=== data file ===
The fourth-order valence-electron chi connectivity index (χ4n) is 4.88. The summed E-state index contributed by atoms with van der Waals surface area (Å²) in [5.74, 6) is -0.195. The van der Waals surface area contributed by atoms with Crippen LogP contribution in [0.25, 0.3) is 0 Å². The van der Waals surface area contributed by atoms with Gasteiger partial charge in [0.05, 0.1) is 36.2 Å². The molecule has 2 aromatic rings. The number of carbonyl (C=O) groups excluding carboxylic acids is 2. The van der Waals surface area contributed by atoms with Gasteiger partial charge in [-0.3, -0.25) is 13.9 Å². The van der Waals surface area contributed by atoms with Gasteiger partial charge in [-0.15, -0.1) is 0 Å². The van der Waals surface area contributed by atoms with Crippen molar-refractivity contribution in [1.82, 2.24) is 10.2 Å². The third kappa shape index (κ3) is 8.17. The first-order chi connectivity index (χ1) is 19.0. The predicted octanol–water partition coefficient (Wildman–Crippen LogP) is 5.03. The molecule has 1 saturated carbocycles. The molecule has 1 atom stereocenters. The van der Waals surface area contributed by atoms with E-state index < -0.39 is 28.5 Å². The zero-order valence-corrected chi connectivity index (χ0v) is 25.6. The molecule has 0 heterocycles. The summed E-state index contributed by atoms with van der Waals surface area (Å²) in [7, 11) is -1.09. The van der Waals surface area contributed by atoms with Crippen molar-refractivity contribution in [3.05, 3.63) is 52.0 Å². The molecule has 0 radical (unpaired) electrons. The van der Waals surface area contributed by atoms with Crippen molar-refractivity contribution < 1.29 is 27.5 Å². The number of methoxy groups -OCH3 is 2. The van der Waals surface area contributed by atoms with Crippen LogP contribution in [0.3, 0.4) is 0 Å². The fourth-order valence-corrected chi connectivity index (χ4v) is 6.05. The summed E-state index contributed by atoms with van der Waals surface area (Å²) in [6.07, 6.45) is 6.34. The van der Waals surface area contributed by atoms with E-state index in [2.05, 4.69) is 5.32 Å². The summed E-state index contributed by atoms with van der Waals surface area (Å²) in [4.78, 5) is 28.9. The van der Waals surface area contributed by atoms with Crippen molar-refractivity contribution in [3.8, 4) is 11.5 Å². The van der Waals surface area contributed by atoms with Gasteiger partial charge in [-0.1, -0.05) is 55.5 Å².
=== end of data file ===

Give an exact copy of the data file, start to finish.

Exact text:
The fourth-order valence-electron chi connectivity index (χ4n) is 4.88. The summed E-state index contributed by atoms with van der Waals surface area (Å²) in [5.74, 6) is -0.195. The van der Waals surface area contributed by atoms with Crippen LogP contribution in [0.25, 0.3) is 0 Å². The van der Waals surface area contributed by atoms with Gasteiger partial charge in [0.05, 0.1) is 36.2 Å². The molecule has 2 aromatic rings. The number of carbonyl (C=O) groups excluding carboxylic acids is 2. The van der Waals surface area contributed by atoms with Gasteiger partial charge in [-0.3, -0.25) is 13.9 Å². The van der Waals surface area contributed by atoms with Gasteiger partial charge in [-0.15, -0.1) is 0 Å². The van der Waals surface area contributed by atoms with Crippen molar-refractivity contribution in [1.82, 2.24) is 10.2 Å². The third kappa shape index (κ3) is 8.17. The first-order chi connectivity index (χ1) is 19.0. The predicted octanol–water partition coefficient (Wildman–Crippen LogP) is 5.03. The molecule has 1 saturated carbocycles. The molecule has 1 atom stereocenters. The van der Waals surface area contributed by atoms with E-state index < -0.39 is 28.5 Å². The zero-order valence-corrected chi connectivity index (χ0v) is 25.6. The molecule has 0 heterocycles. The summed E-state index contributed by atoms with van der Waals surface area (Å²) in [7, 11) is -1.09. The van der Waals surface area contributed by atoms with Crippen molar-refractivity contribution in [3.05, 3.63) is 52.0 Å². The molecule has 0 radical (unpaired) electrons. The van der Waals surface area contributed by atoms with Crippen molar-refractivity contribution < 1.29 is 27.5 Å². The number of methoxy groups -OCH3 is 2. The van der Waals surface area contributed by atoms with Crippen LogP contribution in [0.3, 0.4) is 0 Å². The fourth-order valence-corrected chi connectivity index (χ4v) is 6.05. The summed E-state index contributed by atoms with van der Waals surface area (Å²) in [6.07, 6.45) is 6.34. The van der Waals surface area contributed by atoms with E-state index in [2.05, 4.69) is 5.32 Å². The summed E-state index contributed by atoms with van der Waals surface area (Å²) in [4.78, 5) is 28.9. The van der Waals surface area contributed by atoms with Crippen molar-refractivity contribution in [3.8, 4) is 11.5 Å². The van der Waals surface area contributed by atoms with Gasteiger partial charge in [-0.1, -0.05) is 55.5 Å².